Rumors thatT-Mobile plans to introduce an unlimited data plan for streaming video services circulated Thursday following a Twitter post from journalist Evan Blass, who tweets under the handle @evleaks.
The company would allow unlimited high-speed data to be used to watch select streaming from services such as Netflix and HBO under its “Uncarrier 10” campaign, he suggested.
The Uncarrier 10 press event will be held Nov.10 in Los Angeles.
T-Mobile, which is No. 3 after Verizon and AT&T in terms of total number of U.S. subscribers, bills itself as the “uncarrier.”
It previously has announcedunlimited music streaming from partner services such as Apple Music, Pandora, iHeartRadio and Rhapsody, so video could be the latest attempt to draw in users seeking to do more than talk and text using their mobile devices.
“Why doesn’t T-Mobile doesn’t make the whole thing unlimited?” said Ian Fogg, head of the mobile and telecoms team atIHS Technology.
“It comes down to their uncarrier strategy, which is all about marketing and driving customer acquisition,” he told TechNewsWorld.
By drip feeding these sorts of plans, T-Mobile gets more value from the announcements, and as such it’s little more than marketing for T-Mobile, Fogg added.
“It’s primarily a marketing gimmick,” said Joel Espelien, senior analyst atThe Diffusion Group.
“They are depending on the fact that actual use of Netflix over the 3G/4G network is not very significant today, and that most people do it only when they are in WiFi,” he told TechNewsWorld.
What Types of Video
The services offered could include Netflix and HBO, as Blass noted, but might be limited to select programming.
“If T-Mobile follows the same approach that it did with its unlimited music streaming, it will be for select services,” said IHS Technology’s Fogg.
“That makes it important to consider what services are included,” he added. “Will it be YouTube or Facebook’s video streams, or will it be long-form offerings from Netflix and Amazon?”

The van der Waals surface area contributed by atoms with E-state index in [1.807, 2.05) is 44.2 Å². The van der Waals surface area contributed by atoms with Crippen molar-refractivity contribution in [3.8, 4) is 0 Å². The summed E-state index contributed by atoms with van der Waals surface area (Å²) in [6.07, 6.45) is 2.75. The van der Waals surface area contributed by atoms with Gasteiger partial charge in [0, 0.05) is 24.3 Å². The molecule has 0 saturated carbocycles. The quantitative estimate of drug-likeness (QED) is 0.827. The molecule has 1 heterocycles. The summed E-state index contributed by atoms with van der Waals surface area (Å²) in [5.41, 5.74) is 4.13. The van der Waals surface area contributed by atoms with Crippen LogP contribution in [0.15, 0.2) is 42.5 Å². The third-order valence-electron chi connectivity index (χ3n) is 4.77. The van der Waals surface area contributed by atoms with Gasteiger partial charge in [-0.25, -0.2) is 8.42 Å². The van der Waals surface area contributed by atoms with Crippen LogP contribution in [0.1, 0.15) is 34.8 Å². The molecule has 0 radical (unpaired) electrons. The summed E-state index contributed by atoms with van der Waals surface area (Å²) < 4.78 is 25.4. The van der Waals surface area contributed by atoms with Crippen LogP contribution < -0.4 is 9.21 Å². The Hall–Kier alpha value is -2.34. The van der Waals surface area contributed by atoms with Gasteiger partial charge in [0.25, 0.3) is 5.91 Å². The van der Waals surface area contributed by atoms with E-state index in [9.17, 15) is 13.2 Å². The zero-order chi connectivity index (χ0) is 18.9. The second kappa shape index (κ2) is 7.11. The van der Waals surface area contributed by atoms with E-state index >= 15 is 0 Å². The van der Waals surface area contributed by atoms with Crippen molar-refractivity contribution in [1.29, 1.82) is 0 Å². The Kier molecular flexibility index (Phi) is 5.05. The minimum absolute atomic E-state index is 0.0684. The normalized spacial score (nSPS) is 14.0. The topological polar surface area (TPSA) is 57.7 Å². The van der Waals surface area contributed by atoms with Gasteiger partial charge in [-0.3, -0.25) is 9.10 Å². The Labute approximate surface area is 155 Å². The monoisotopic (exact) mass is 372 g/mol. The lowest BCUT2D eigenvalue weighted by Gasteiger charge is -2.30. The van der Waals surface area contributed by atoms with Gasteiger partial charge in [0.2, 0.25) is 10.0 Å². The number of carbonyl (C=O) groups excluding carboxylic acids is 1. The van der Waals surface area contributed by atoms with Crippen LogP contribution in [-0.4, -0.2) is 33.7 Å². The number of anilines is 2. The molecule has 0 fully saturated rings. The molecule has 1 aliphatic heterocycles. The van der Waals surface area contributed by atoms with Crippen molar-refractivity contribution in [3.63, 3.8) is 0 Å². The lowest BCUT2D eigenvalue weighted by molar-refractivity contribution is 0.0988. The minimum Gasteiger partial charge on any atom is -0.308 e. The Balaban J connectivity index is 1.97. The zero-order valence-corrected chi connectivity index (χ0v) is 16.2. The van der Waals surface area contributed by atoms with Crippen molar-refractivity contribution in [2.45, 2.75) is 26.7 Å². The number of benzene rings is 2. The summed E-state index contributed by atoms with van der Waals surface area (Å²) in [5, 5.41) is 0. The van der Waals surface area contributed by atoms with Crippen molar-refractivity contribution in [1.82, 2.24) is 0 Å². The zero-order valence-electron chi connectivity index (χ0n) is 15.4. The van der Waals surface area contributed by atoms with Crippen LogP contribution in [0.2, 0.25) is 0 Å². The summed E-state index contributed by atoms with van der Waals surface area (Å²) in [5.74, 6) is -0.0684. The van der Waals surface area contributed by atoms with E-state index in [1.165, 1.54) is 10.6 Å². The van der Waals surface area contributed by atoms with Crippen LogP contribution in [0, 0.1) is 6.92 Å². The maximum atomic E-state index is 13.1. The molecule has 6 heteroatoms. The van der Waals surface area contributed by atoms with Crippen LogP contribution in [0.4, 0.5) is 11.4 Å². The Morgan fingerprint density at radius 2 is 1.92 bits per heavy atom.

A lot comes down to what services T-Mobile offers, but at the same time its partners can limit the risk of how it impacts the network traffic, Fogg suggested.
Quality likely will be a question because of the issues involved in delivering so much data over the mobile signals. Video streaming services such asNetflix and YouTube account for the bulk of prime-time Internet traffic, while video services such as HBO Go have sufferednotable crashes during high-profile events.
The important question is whether they have enough spectrum, telecommunications industry analystJeff Kagan noted.
“Without enough spectrum to allow customers to access these services easily, smoothly and quickly, I would be concerned about customer satisfaction with the product,” he told TechNewsWorld.
“They would only roll something out if they have the capacity to do so well,” Kagan added. “If they roll this out, and if it is a good-quality product, this will help T-Mobile grow.”
Another question is how Verizon and AT&T, which are the Nos. 1 and 2 mobile carriers, respectively, might react — if they do at all.
“T-Mobile is positioning itself as a challenger in the market,” said Fogg.
“It talks up its strategy that is unlike the opposition,” he noted. “The opposition, including Verizon and AT&T, will respond only if they see an impact on their business, and video — even unlimited video — may not be enough of a disruptive factor right now.”
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